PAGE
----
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Crocodiles - Species Of Crocodilians

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Species of crocodilians

The gavial or gharial (family Gavialidae) is a single species, Gavialus gangeticus, which lives in a number of The endangered false gavial (Tomistoma schlegelii.). Photograph by A. Cosmos Blank. The National Audubon Society Collection/Photo Researchers, Inc. Reproduced by permission. sluggish, tropical rivers in India, Bangladesh, and Indochina. Gavials have a long, slender snout, and are almost exclusively fish eaters, catching their prey with sideways sweeps of the open-mouthed head. Gavials can attain a length of about 20 ft (6 m). Gavials are considered holy in the Hindu religion, and this has afforded these animals a measure of protection in India. Unfortunately, this is not sufficiently the case anymore, and gavials have become severely endangered as a result of overhunting for their hide.

The true crocodiles (family Crocodylidae) include about 16 species that live in tropical waters. Crocodiles are large, stout animals, with a much heavier snout than that of the gavial. The main food of crocodiles is fish, but some species can catch and subdue large mammals that venture close to their aquatic habitat, or attempt to cross rivers in which the crocodiles are living. Perhaps the most famous species is the Nile crocodile (Crocodylus niloticus) of Africa, which can grow to a length of 23 ft (7 m). This crocodile can be a predator of unwary humans, although its reputation in this respect far exceeds the actual risks, except in certain places. This species used to be very abundant and widespread in Africa, but unregulated hunting and, to a lesser degree, habitat loss, have greatly reduced its population.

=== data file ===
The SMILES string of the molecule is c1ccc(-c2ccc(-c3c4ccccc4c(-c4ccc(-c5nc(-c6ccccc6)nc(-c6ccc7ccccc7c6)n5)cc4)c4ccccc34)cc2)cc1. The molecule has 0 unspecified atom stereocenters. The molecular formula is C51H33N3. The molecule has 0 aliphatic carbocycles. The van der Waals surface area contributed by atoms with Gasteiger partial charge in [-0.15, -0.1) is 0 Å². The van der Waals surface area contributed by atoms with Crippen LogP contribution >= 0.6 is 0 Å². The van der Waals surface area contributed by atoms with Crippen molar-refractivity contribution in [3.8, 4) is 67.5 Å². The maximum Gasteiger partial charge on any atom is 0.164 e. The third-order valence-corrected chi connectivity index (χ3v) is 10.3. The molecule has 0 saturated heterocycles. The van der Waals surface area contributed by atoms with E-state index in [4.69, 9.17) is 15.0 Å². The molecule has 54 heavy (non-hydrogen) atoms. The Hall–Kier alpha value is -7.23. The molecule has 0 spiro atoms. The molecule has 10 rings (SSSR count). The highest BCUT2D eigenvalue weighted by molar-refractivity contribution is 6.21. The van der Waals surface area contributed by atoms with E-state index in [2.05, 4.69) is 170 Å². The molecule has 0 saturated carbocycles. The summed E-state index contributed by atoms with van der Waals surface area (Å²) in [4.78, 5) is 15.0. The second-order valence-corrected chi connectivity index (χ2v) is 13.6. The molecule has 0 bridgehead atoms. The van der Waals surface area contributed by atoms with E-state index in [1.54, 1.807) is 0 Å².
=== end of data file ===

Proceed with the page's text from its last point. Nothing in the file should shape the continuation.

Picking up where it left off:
The most dangerous crocodilian to humans is the estuarine or salt-marsh crocodile (Crocodylus porosus), which lives in salt and brackish waters from northern Australia and New Guinea, through most of Southeast Asia, to southern India. This species can achieve a length of more than 23 ft (7 m). Individuals of this crocodile species sometimes occur well out to sea.

Other species are the mugger crocodile (Crocodylus palustris) of India, Bangladesh, and Ceylon; the Australian crocodile (C. johnsoni) of northern Australia; and the New Guinea crocodile (C. novaeguineae) of New Guinea and parts of the Philippines.

The American crocodile (Crocodylus acutus) is a rare and endangered species of brackish estuaries in southern Florida, occurring more widely in central and northwestern South America and the Caribbean. This species can achieve a length of 20 ft (6 m). The Orinoco crocodile (C. intermedius) occurs in the Orinoco and Amazon Rivers of South America.

The false gavial (Tomistoma schlegelii) is a slender-snouted species of Southeast Asia.

The alligators and caimans (family Alligatoridae) are seven species that occur in fresh water, with a broader head and more rounded snout than crocodiles. The American alligator (Alligator mississipiensis) can achieve a length of 13 ft (4 m), and occurs in the southeastern United States as far north as South Carolina and Alabama. This species was endangered by unregulated hunting for its hide. However, strict conservation measures have allowed for a substantial recovery of the species, and it is now the subject of a regulated hunt.

The Chinese alligator (Alligator sinensis) occurs in the lower reaches of the Yangtze and Kiang Rivers in southern China, and it is the only member of its family to occur outside of the Americas. The Chinese alligator can grow as long as 6.5 ft (2 m).

Caimans are animals of freshwater habitat in South and Central America. The black caiman (Melanosuchus niger) can achieve a length of 16 ft (5 m). The spectacled caiman (Caiman crocodilus) and the broad-nosed caiman (C. latisrostris) of eastern Brazil can both grow somewhat longer than 6.5 ft (2 m). The dwarf caiman (Paleosuchus palpebrosus) and the smooth-fronted caiman (P. trigonatus) live in more swiftly flowing streams and rivers and are relatively small species that do not exceed about 5 ft (1.5 m) in length.

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